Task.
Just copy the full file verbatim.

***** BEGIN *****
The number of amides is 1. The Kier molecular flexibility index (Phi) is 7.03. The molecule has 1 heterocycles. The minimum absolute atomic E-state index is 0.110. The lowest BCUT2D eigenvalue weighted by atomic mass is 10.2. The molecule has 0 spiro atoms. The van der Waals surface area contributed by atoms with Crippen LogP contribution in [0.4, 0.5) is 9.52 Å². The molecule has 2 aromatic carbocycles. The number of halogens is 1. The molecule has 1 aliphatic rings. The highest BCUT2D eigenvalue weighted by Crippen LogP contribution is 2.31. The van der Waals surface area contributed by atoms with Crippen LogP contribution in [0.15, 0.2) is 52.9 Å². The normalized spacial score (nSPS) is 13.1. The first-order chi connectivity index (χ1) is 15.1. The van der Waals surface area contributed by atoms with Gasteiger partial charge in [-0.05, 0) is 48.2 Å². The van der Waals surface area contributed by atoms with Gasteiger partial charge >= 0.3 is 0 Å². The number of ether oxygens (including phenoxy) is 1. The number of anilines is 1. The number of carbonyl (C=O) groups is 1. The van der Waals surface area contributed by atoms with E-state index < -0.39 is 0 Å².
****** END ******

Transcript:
The number of amides is 1. The Kier molecular flexibility index (Phi) is 7.03. The molecule has 1 heterocycles. The minimum absolute atomic E-state index is 0.110. The lowest BCUT2D eigenvalue weighted by atomic mass is 10.2. The molecule has 0 spiro atoms. The van der Waals surface area contributed by atoms with Crippen LogP contribution in [0.4, 0.5) is 9.52 Å². The molecule has 2 aromatic carbocycles. The number of halogens is 1. The molecule has 1 aliphatic rings. The highest BCUT2D eigenvalue weighted by Crippen LogP contribution is 2.31. The van der Waals surface area contributed by atoms with Crippen LogP contribution in [0.15, 0.2) is 52.9 Å². The normalized spacial score (nSPS) is 13.1. The first-order chi connectivity index (χ1) is 15.1. The van der Waals surface area contributed by atoms with Gasteiger partial charge in [-0.05, 0) is 48.2 Å². The van der Waals surface area contributed by atoms with Gasteiger partial charge >= 0.3 is 0 Å². The number of ether oxygens (including phenoxy) is 1. The number of anilines is 1. The number of carbonyl (C=O) groups is 1. The van der Waals surface area contributed by atoms with E-state index < -0.39 is 0 Å².